More than 80 sites for communities to grow their own food have been identified in Moray.
Locations have been earmarked across the region in Elgin, Buckie and Forres as well as smaller towns and villages to create havens for produce as part of orchards, raised beds, vegetable patches and edible hedges.
It is hoped the initiative will help residents make healthier lifestyle choices while also supporting more sustainable food sources that have less impact on the environment.
Yesterday Moray Council agreed to begin a consultation about the scheme with land already identified in 19 separate communities to be part of it.
Keith-based charity Reap has already run projects across the region, including in schools, to teach people gardening techniques to grow their own food.
Manager Ann Davidson said: “In South Lesmurdie in Elgin and Den Crescent in Keith people have really taken to it already and really enjoy it. However, some are reluctant to take things from a public space.
“We would love to encourage more people to get involved and grow things.”
She added: “People are now realising we need to tackle climate change, so much of these things are out of control but this is. Local produce is better for the environment because it has a smaller carbon footprint because it doesn’t travel so much.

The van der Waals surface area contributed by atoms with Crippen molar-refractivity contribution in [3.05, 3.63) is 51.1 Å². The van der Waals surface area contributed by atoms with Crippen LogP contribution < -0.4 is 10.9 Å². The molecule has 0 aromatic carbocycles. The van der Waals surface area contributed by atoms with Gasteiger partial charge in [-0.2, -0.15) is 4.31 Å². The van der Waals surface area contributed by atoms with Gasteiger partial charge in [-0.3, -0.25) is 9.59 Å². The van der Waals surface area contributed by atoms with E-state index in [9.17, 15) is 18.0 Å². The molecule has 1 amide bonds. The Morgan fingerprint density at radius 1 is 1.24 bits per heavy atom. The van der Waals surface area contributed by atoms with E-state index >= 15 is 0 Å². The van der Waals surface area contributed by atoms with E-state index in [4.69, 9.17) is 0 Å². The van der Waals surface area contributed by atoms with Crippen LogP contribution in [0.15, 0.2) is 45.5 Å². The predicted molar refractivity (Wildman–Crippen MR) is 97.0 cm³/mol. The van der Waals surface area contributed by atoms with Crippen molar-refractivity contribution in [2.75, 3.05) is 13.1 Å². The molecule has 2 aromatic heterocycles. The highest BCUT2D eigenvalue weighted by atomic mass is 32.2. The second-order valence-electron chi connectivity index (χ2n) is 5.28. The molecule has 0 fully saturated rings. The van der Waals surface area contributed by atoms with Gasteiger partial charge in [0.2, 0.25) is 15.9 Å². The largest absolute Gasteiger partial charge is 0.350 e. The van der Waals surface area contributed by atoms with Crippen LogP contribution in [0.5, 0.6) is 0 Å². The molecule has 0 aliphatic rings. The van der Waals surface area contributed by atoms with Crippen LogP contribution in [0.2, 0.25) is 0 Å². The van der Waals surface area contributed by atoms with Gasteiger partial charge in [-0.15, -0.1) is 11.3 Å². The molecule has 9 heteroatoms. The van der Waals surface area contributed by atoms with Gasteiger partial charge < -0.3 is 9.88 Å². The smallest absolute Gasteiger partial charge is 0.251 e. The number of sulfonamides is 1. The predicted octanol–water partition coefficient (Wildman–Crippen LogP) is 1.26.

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“We could all do with more fruit and vegetables in our diet. Stepping out the door and picking up a few lettuce leaves doesn’t have any food miles.”
Potential sites that are part of the strategy were identified after the council worked with NHS Grampian and Moray College UHI as well as Greenfingers, Moray Food Plus, Reap and the Elgin Allotment Association.
Once the final strategy is approved the locations will be protected from other developments as part of the planning process.
Council convener Shona Morrison said: “This initiative will help to reduce food waste, improve healthy eating choices and social interaction within communities, and support schools and nurseries to create food growing areas, linked to the curriculum.
“There’s evidence that gardening and access to outdoor recreational activities improves physical and mental health, and it’s been suggested that it could be a cost-effective health intervention to help address mental ill-health, dementia, obesity and more.”